I’m tall. In the most literal sense, I often look down on people. But in the past few years, my giraffe’s-eye view of the world has increasingly come not when I’m standing, but when I’m sitting on structures you might call “stairs,” were it not for their leading directly into a wall.
These stairways to nowhere are known as stadium or bleacher seating, after the plank-like wood or metal seating in old-school stadiums. Stadium seating has become increasingly common around the globe—in a certain type of interior space. You won’t find stadium seating at a small-town library, say, or at an office with a business-professional dress code, or at a greasy spoon with more regulars than Yelp reviews.
You’ll find it at, for instance, upscale coworking space NeueHouse, Brooklyn “design space” A/D/O, and WeWork locations from Bellevue to Bangalore. It’s at the Los Angeles office of a subscription-underwear startup and the London office of an advertising agency whose ethos is “being unreasonable.” The new San Francisco Museum of Modern Art has it, as does a wine bar inside Chelsea Market. There’s stadium seating at a coffee shop on the “coolest block in America” and also, an ocean away, at a Bratislava bookstore-cum-cafe whose press images show a young woman in oversized, cuffed, light-wash jeans sitting by a coffee-table tome of fashion photography. A coffee shop in Edgewater, New Jersey, population 12,044, has jumped on the trend—proof that even in suburbia, nothing suggests “cool” like stadium seating.
In the 1960s and 1970s, modern versions of the kiva—the circular, sunken stone structure with tiered bench seating that Puebloan American Indians built for spiritual and social gatherings—began appearing in open-plan schools. Kids loved the kiva, analogous to stadium seating, because it was climbable and inherently social. Educators loved how it functioned as a school’s town square, accommodating everything from planned events to playtime. Now, progressive companies—whose goal, much like that of schools, is to facilitate productivity while maintaining, ideally, at least a facade of enjoyment—have come to embrace it for many of the same reasons.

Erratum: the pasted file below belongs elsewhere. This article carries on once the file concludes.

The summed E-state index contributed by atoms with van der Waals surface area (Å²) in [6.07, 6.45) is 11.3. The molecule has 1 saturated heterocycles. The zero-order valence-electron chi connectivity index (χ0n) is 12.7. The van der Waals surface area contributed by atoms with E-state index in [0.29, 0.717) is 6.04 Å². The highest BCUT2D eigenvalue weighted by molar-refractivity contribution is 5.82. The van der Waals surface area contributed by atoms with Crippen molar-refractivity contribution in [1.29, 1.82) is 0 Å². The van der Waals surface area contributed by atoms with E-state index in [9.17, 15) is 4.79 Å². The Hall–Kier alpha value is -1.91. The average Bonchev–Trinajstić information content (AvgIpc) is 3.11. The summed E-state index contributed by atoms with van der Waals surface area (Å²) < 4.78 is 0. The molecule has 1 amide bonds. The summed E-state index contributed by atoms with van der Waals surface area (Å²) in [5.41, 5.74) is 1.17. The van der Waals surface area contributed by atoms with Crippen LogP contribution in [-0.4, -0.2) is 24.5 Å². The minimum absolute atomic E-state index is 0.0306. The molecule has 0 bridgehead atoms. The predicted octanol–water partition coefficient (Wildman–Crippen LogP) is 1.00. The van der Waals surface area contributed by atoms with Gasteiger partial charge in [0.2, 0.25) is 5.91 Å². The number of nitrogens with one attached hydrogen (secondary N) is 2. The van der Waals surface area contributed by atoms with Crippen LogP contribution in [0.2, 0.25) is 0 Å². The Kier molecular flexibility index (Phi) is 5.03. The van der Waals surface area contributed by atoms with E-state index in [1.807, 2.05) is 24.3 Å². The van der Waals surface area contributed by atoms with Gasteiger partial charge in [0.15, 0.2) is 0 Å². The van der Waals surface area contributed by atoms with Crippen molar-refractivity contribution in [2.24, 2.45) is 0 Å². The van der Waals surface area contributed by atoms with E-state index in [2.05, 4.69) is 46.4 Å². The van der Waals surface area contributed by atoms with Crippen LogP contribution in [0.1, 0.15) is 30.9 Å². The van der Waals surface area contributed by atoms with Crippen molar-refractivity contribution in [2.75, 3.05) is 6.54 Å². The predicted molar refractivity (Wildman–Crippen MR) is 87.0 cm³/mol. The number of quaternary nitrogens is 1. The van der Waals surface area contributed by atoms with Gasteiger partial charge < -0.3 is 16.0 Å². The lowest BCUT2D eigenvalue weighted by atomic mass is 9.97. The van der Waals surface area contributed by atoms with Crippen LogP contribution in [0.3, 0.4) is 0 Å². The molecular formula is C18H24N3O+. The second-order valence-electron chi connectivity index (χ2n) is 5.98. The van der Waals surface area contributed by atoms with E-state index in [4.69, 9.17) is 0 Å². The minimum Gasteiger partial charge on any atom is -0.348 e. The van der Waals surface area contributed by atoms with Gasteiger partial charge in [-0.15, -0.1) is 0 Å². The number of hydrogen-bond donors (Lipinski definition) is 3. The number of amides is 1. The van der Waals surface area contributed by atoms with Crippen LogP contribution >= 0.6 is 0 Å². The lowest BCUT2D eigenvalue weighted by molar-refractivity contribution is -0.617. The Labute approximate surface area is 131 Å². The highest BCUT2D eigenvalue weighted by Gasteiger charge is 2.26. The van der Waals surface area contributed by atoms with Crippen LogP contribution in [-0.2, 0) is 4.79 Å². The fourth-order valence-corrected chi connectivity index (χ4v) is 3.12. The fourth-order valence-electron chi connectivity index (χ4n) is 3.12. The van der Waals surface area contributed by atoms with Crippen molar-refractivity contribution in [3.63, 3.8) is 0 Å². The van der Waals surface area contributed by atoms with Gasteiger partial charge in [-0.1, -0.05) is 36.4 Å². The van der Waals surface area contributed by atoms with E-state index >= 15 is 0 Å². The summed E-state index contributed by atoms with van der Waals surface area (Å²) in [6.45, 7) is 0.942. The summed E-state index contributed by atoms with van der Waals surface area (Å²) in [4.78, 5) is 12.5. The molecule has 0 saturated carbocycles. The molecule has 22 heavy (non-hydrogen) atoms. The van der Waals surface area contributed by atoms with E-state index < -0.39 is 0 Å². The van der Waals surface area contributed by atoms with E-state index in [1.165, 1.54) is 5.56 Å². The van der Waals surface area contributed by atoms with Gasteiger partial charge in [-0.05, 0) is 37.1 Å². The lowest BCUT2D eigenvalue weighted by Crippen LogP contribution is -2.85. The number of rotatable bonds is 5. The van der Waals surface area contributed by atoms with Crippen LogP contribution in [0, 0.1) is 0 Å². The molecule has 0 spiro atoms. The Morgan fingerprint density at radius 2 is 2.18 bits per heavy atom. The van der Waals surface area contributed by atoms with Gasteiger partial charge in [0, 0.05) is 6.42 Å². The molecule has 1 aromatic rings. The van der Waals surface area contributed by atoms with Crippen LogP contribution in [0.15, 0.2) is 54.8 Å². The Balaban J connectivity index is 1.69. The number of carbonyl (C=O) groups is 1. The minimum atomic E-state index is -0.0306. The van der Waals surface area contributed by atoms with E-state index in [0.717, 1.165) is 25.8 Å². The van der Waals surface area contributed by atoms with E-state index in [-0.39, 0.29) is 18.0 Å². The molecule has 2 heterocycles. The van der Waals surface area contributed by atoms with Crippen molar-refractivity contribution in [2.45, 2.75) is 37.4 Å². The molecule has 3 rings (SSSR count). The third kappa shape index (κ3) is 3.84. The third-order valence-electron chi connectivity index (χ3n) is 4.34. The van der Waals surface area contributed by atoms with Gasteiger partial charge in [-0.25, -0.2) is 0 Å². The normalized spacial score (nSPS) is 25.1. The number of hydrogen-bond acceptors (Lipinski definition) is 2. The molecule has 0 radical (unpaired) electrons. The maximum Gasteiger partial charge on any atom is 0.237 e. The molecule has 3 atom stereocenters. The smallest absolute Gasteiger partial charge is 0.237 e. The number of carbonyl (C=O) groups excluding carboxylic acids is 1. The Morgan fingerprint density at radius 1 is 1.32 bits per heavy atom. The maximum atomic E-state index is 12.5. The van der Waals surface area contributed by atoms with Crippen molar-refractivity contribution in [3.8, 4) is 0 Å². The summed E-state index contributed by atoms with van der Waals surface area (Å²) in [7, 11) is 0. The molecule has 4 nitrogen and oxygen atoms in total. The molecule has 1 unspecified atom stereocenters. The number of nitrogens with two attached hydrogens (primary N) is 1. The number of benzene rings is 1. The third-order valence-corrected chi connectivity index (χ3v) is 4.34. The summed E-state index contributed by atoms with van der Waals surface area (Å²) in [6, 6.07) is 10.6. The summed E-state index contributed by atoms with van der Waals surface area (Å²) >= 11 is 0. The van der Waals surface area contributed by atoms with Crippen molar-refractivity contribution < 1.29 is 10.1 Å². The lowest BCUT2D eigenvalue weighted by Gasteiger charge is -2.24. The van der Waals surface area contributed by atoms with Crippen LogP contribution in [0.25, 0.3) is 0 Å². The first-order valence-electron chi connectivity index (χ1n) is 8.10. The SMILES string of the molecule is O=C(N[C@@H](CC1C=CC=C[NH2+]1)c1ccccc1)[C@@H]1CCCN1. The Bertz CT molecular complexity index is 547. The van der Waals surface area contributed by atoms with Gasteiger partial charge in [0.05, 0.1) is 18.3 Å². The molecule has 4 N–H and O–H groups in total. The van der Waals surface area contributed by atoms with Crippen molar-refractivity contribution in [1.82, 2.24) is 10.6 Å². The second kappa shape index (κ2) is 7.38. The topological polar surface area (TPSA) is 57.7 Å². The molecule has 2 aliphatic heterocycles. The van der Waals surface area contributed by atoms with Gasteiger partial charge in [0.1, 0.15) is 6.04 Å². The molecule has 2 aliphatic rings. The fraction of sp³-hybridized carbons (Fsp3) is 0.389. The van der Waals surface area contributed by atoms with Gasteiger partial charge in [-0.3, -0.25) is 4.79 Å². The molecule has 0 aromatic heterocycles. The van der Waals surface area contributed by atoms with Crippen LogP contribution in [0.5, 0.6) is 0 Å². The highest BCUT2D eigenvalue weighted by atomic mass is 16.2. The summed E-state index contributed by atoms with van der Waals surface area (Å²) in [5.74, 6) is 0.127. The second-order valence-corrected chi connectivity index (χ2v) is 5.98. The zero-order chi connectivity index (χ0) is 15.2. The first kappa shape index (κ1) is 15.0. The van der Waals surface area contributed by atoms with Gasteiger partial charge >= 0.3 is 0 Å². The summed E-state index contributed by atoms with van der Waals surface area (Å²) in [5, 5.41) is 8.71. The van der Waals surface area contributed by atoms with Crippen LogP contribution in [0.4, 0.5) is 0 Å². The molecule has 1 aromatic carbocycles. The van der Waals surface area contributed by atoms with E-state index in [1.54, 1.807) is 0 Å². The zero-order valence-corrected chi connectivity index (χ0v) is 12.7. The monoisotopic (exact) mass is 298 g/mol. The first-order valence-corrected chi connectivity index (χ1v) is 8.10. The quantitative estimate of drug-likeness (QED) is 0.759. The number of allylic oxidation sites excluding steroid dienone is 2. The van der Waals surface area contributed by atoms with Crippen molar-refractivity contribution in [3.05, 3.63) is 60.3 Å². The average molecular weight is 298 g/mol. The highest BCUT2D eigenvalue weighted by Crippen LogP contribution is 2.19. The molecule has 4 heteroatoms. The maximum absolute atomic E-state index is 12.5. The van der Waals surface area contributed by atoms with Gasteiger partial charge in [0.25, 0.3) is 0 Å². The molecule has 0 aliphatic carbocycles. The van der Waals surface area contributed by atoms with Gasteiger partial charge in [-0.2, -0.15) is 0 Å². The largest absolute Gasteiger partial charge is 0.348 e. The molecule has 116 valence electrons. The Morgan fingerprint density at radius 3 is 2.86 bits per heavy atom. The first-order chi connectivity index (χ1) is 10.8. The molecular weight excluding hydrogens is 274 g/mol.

Stadium seating, says Mark Lamster, the architecture critic of the Dallas Morning News,has become “a standard trope of standard office design.” With no divisive walls or hierarchically stratifying closed doors, and with no task-specific designation, it represents transparency, autonomy, and flexibility—all traits that define the modern office. It creates “light and a suggestion of openness that is, overall, positive,” Lamster says. Anything a worker does on it, from observing a lecture or taking a call to eating lunch with colleagues and pretending to do work, happens in the public eye.
As Nikil Saval writes in Cubed: A Secret History of the Workplace, the idea that coworkers might “run into each other by chance, and, through the sheer friction of their sudden meeting, combust into a flaming innovation became sanctified as the key to company culture.” And stadium seating is, to many companies, a key to those chance meetings